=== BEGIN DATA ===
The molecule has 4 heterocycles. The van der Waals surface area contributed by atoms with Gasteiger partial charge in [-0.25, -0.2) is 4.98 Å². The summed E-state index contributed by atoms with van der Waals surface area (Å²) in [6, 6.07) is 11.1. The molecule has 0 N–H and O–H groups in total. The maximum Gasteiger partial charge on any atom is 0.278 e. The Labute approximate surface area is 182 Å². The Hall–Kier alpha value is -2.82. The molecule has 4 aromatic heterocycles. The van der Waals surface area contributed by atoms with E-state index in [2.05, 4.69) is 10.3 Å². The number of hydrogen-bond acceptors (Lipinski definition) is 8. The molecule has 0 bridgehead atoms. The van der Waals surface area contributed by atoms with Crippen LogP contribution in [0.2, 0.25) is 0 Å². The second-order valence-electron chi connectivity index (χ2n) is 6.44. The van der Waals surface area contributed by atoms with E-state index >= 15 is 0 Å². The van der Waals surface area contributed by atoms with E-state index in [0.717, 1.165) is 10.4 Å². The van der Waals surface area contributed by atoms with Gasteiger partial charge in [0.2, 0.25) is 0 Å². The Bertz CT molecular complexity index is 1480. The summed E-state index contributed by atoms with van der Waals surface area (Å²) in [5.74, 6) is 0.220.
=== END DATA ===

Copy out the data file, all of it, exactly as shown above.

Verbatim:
The molecule has 4 heterocycles. The van der Waals surface area contributed by atoms with Gasteiger partial charge in [-0.25, -0.2) is 4.98 Å². The summed E-state index contributed by atoms with van der Waals surface area (Å²) in [6, 6.07) is 11.1. The molecule has 0 N–H and O–H groups in total. The maximum Gasteiger partial charge on any atom is 0.278 e. The Labute approximate surface area is 182 Å². The Hall–Kier alpha value is -2.82. The molecule has 4 aromatic heterocycles. The van der Waals surface area contributed by atoms with E-state index in [2.05, 4.69) is 10.3 Å². The number of hydrogen-bond acceptors (Lipinski definition) is 8. The molecule has 0 bridgehead atoms. The van der Waals surface area contributed by atoms with Crippen LogP contribution in [0.2, 0.25) is 0 Å². The second-order valence-electron chi connectivity index (χ2n) is 6.44. The van der Waals surface area contributed by atoms with E-state index >= 15 is 0 Å². The van der Waals surface area contributed by atoms with E-state index in [0.717, 1.165) is 10.4 Å². The van der Waals surface area contributed by atoms with Gasteiger partial charge in [0.2, 0.25) is 0 Å². The Bertz CT molecular complexity index is 1480. The summed E-state index contributed by atoms with van der Waals surface area (Å²) in [5.74, 6) is 0.220.